Nelson Coastguard volunteer Haden McCrorie won the volunteer of the year award at the regional Coastguard awards recently. He is up for the national award later this month. Photo: Andrew Board.

What a rescue! Coastguard pulls off daring yacht rescue

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When Nelson Coastguard member Haden McCrorie jumped onto a yacht, battered from two days at sea in “horrific weather”, it was the easy part of the rescue.

The hard part was figuring out how to sail the yacht, and then getting it and its two exhausted crew into calm waters in the middle of the night five months ago.

The nine-hour mission, involving most of the Nelson Coastguard crew, earned Haden the “Rescue Vessel Volunteer of the Year” award at the regional Coastguard awards last month. The yacht, which started sailing from Wellington on route to Auckland, got into trouble when it hit Cook Strait in bad weather. A big wave meant the yacht took on water which destroyed its electrics, including its navigational equipment and motor.

They were eventually pushed near D’Urville Island and that is when the Nelson Coastguard got the call to help at about 6pm.

Haden says plenty of planning took place before they took off but finding the yacht was tough because of its damaged navigational equipment. A passing ship found it on its radar and pointed the Coastguard in the right direction. After some searching they found the yacht getting battered by the sea and its two crew in a bad way at around 9pm.

“They weren’t confident hoisting the mainsail and there was very little we could do for them. We couldn’t tow them because the sea was too rough. They weren’t doing well so we devised a plan to board their yacht.”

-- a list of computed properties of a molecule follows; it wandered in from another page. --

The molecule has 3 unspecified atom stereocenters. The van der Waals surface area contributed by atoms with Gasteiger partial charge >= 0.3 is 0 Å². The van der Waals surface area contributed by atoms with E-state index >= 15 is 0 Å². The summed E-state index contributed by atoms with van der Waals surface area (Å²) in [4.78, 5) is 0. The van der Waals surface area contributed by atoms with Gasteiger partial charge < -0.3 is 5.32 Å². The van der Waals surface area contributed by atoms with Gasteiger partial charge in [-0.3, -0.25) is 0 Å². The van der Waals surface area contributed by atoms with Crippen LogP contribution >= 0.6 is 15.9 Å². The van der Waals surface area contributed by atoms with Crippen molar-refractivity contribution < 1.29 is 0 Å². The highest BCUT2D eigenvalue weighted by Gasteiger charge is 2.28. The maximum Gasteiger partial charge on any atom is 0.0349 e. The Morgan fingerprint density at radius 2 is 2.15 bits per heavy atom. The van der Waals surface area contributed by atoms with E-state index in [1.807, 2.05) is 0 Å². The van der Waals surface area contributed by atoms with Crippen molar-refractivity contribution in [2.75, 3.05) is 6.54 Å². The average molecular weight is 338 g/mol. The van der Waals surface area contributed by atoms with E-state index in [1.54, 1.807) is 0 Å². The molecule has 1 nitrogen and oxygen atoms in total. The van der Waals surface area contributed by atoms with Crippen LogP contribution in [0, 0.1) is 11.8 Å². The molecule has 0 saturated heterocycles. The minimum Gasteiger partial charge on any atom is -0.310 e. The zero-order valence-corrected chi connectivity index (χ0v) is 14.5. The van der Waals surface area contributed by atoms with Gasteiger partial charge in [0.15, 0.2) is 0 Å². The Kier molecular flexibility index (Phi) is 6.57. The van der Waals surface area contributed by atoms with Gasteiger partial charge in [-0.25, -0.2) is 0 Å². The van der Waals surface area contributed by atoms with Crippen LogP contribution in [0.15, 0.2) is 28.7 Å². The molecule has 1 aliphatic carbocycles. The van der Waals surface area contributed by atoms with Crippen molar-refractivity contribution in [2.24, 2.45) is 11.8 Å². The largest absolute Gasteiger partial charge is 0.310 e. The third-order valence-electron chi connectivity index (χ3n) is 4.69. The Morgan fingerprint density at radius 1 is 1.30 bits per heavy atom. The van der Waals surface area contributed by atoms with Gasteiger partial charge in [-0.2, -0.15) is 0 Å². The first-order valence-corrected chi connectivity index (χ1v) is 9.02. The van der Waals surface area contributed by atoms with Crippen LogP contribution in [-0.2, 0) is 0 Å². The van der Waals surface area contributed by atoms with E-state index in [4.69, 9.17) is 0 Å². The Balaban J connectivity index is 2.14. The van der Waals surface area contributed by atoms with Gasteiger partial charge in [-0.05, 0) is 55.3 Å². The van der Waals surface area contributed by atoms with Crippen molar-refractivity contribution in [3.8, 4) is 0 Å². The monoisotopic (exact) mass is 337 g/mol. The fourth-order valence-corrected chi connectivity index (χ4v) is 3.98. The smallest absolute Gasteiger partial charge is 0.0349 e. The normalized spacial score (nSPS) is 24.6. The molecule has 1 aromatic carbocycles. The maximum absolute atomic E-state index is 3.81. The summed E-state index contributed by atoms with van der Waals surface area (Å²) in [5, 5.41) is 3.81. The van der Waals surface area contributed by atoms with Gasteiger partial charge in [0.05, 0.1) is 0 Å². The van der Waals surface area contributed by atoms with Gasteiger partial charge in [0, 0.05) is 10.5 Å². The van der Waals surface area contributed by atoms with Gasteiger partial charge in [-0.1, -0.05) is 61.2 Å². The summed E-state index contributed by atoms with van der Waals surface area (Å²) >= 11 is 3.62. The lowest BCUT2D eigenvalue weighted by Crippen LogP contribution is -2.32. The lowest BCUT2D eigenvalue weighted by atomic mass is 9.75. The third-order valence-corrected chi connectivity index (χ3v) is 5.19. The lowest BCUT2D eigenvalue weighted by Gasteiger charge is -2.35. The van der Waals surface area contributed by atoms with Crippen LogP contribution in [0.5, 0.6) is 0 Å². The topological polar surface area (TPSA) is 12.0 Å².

Haden, a skipper, was lucky to have another experienced skipper on board to take over the Coastguard boat, otherwise he wouldn’t have been able to consider the rescue. But after some serious planning he prepared to board their boat.

He stood on the edge of the Coastguard boat, waited for the perfect moment and launched himself onto the stricken yacht.

Once there he had to figure out where everything was on the yacht and how to sail it. The two crew refused to leave the cabin and – after two days without sleep – were in no condition to help.

“They weren’t comfortable leaving the cockpit on the boat so I had to do it all myself, I was pretty much single handed. That’s the tricky part, all of a sudden you’ve got a short time to learn the boat, figure out where everything is and there was a bit of tidying up to do as well.”

Haden had to get some momentum in the yacht to turn it so the sails could get some wind. Finally, after six hours on board and ten nautical miles, Haden, guided by the Coastguard boat, made it into Okiwi Bay.

“Once we got around the heads we could get a tow on and the guys had organised a mooring for them. When we got it tied up the guys were happy to stay the night there so we left them to it. They were pretty grateful. I guess it’s one of those situations where you may feel a little embarrassed, but they shouldn’t have.”

Haden praised the effort of the entire crew in the rescue and says his award is one that belongs to the whole team.

He will head to Taupo in a fortnight where he is up for the national award of volunteer of the year. And he won’t be alone, the Nelson Coastguard won four awards at the regional awards, including for crew of the year and rescue of the year.